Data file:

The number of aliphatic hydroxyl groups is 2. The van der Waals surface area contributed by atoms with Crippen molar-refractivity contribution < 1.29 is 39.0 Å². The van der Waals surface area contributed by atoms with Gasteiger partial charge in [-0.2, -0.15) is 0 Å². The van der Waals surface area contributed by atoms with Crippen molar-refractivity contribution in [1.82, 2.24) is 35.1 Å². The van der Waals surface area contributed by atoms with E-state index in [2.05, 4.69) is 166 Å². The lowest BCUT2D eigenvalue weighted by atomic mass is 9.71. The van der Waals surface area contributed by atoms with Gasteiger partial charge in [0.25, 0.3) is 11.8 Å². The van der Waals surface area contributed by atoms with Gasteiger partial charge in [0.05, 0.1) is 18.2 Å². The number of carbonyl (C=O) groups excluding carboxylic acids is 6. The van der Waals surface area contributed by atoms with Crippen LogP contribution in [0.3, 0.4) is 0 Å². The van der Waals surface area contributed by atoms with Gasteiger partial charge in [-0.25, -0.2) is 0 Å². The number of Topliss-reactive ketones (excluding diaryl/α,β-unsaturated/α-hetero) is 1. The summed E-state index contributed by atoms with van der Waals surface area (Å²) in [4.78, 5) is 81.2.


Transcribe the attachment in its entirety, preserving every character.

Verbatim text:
The number of aliphatic hydroxyl groups is 2. The van der Waals surface area contributed by atoms with Crippen molar-refractivity contribution < 1.29 is 39.0 Å². The van der Waals surface area contributed by atoms with Gasteiger partial charge in [-0.2, -0.15) is 0 Å². The van der Waals surface area contributed by atoms with Crippen molar-refractivity contribution in [1.82, 2.24) is 35.1 Å². The van der Waals surface area contributed by atoms with E-state index in [2.05, 4.69) is 166 Å². The lowest BCUT2D eigenvalue weighted by atomic mass is 9.71. The van der Waals surface area contributed by atoms with Gasteiger partial charge in [0.25, 0.3) is 11.8 Å². The van der Waals surface area contributed by atoms with Gasteiger partial charge in [0.05, 0.1) is 18.2 Å². The number of carbonyl (C=O) groups excluding carboxylic acids is 6. The van der Waals surface area contributed by atoms with Crippen LogP contribution in [0.3, 0.4) is 0 Å². The van der Waals surface area contributed by atoms with Gasteiger partial charge in [-0.25, -0.2) is 0 Å². The number of Topliss-reactive ketones (excluding diaryl/α,β-unsaturated/α-hetero) is 1. The summed E-state index contributed by atoms with van der Waals surface area (Å²) in [4.78, 5) is 81.2.